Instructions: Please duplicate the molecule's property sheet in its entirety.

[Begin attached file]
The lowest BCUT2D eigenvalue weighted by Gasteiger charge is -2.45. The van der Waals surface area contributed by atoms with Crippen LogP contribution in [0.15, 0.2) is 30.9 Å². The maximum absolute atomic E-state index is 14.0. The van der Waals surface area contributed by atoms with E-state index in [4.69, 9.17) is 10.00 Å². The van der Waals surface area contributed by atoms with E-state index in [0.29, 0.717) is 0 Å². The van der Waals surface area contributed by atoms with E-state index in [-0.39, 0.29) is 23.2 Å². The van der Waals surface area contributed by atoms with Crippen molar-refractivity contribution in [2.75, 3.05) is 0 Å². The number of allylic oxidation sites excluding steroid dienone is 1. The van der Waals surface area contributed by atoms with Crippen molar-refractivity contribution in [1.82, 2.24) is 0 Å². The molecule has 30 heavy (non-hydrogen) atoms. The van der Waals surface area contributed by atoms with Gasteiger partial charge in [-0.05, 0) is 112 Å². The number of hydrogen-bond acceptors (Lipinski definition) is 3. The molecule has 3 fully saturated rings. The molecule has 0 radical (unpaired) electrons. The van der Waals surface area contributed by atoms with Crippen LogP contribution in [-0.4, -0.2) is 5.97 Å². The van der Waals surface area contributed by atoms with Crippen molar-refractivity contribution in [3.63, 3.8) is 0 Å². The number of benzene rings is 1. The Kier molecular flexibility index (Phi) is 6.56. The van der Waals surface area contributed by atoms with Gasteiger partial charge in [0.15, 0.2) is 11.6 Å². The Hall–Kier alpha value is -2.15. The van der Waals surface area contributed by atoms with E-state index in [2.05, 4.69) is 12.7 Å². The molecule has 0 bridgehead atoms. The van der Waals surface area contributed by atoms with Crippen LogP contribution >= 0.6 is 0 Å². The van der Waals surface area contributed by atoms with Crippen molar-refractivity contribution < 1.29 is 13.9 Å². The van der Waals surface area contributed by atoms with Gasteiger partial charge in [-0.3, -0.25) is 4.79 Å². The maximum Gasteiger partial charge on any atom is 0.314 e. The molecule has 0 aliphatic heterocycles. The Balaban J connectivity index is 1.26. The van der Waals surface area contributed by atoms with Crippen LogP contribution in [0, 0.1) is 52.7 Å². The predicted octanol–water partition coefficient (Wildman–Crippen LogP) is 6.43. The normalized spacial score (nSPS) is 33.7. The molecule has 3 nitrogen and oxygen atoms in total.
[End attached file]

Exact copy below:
The lowest BCUT2D eigenvalue weighted by Gasteiger charge is -2.45. The van der Waals surface area contributed by atoms with Crippen LogP contribution in [0.15, 0.2) is 30.9 Å². The maximum absolute atomic E-state index is 14.0. The van der Waals surface area contributed by atoms with E-state index in [4.69, 9.17) is 10.00 Å². The van der Waals surface area contributed by atoms with E-state index in [0.29, 0.717) is 0 Å². The van der Waals surface area contributed by atoms with E-state index in [-0.39, 0.29) is 23.2 Å². The van der Waals surface area contributed by atoms with Crippen molar-refractivity contribution in [2.75, 3.05) is 0 Å². The number of allylic oxidation sites excluding steroid dienone is 1. The van der Waals surface area contributed by atoms with Crippen molar-refractivity contribution in [1.82, 2.24) is 0 Å². The molecule has 30 heavy (non-hydrogen) atoms. The van der Waals surface area contributed by atoms with Gasteiger partial charge in [-0.05, 0) is 112 Å². The number of hydrogen-bond acceptors (Lipinski definition) is 3. The molecule has 3 fully saturated rings. The molecule has 0 radical (unpaired) electrons. The van der Waals surface area contributed by atoms with Crippen LogP contribution in [-0.4, -0.2) is 5.97 Å². The van der Waals surface area contributed by atoms with Crippen molar-refractivity contribution in [3.63, 3.8) is 0 Å². The number of benzene rings is 1. The Kier molecular flexibility index (Phi) is 6.56. The van der Waals surface area contributed by atoms with Gasteiger partial charge in [0.15, 0.2) is 11.6 Å². The Hall–Kier alpha value is -2.15. The van der Waals surface area contributed by atoms with E-state index in [2.05, 4.69) is 12.7 Å². The molecule has 0 bridgehead atoms. The van der Waals surface area contributed by atoms with Crippen LogP contribution >= 0.6 is 0 Å². The van der Waals surface area contributed by atoms with Crippen molar-refractivity contribution < 1.29 is 13.9 Å². The van der Waals surface area contributed by atoms with Gasteiger partial charge in [-0.3, -0.25) is 4.79 Å². The maximum Gasteiger partial charge on any atom is 0.314 e. The molecule has 0 aliphatic heterocycles. The Balaban J connectivity index is 1.26. The van der Waals surface area contributed by atoms with Crippen LogP contribution in [0, 0.1) is 52.7 Å². The predicted octanol–water partition coefficient (Wildman–Crippen LogP) is 6.43. The normalized spacial score (nSPS) is 33.7. The molecule has 3 nitrogen and oxygen atoms in total.